Soldiers go back to school as new display put up in Ellesmere to remember those who fought in World War One
Soldiers from the First World War have gone back to school – in the form of statues at Ellesmere College.
Two Silent Soldiers have been installed in the grounds of the College in a campaign to remember those who returned home ‘silently’ or those who did not return home at all.
The campaign, in association with Royal British Legion, has seen life sized ‘Tommy’s’ fixed on buildings, gardens, fields, and roundabouts across the country.
At Ellesmere College, one of the statues was purchased by the school and one was donated by the Old Ellesmerians.
An Old Ellesmerian spokesman said: “We are working hard to support the Royal British Legion and want to recognise the contribution that everyone made to the war. When we heard about this campaign, the Old Ellesmerian community thought it was something we must get involved in and highlight to current pupils at the College. It ties in nicely with the recent “Visits to the Fallen” – over five years a group of Old Ellesmerian’s have visited 105 graves of WW1 soldiers who went to Ellesmere and placed a cross and poppy at each one. It has been a moving experience and a very informative one too.”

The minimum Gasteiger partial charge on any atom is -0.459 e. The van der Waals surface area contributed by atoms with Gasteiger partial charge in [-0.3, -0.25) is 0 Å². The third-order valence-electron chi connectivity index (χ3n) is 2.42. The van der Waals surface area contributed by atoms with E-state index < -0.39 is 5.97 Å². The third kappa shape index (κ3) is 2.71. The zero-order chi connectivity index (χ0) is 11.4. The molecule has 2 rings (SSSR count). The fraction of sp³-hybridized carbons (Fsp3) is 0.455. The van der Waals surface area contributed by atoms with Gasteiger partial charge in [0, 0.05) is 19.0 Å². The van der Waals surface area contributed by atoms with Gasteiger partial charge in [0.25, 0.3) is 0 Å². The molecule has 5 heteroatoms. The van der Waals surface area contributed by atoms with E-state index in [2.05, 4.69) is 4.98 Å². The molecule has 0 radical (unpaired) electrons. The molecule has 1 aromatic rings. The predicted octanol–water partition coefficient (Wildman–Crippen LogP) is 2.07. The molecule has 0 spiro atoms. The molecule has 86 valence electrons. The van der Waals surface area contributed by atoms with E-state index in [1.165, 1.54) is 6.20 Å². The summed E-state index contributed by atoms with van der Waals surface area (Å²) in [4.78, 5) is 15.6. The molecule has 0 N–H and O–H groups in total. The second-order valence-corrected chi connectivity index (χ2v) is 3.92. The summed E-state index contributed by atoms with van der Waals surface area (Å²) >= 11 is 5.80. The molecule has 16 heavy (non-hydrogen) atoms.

The Silent Soldier silhouettes are cut from black dibond and are tough and weatherproof. They have at their base the words 1914-1918 Lest We Forget
Businesses and local authorities are being invited to support the campaign by sponsoring and displaying one or more silhouettes from September this year until late 2018, when the nation will commemorate the armistice and the end of the war.
The idea was the brainchild of the Royal British Legion Surrey branch and it has spread across the country since.
Headmaster at Ellesmere College, Brendan Wignall said they are already having an impact: “Many of the children have asked about the statues already and they are prompting conversations about the war and the people involved. They are a great addition to our school grounds and we feel hugely honoured to have them here.”
The Royal British Legion is marking the centenary of the First World War with a variety of commemorations and projects from 2014-2018 aimed at remembrance and education.
Other projects run by the charity include Never Forgotten, 1,566 miniature sculptures created by British artist Nic Joly to mark each day that the war was fought, and Women at War 100, remembering the creation of the British Army’s first all-female unit in 1917.
Author : Emily Fitzgibbons
Editor at The Glossy Magazine | Journalist & Office Manager at Salutions Limited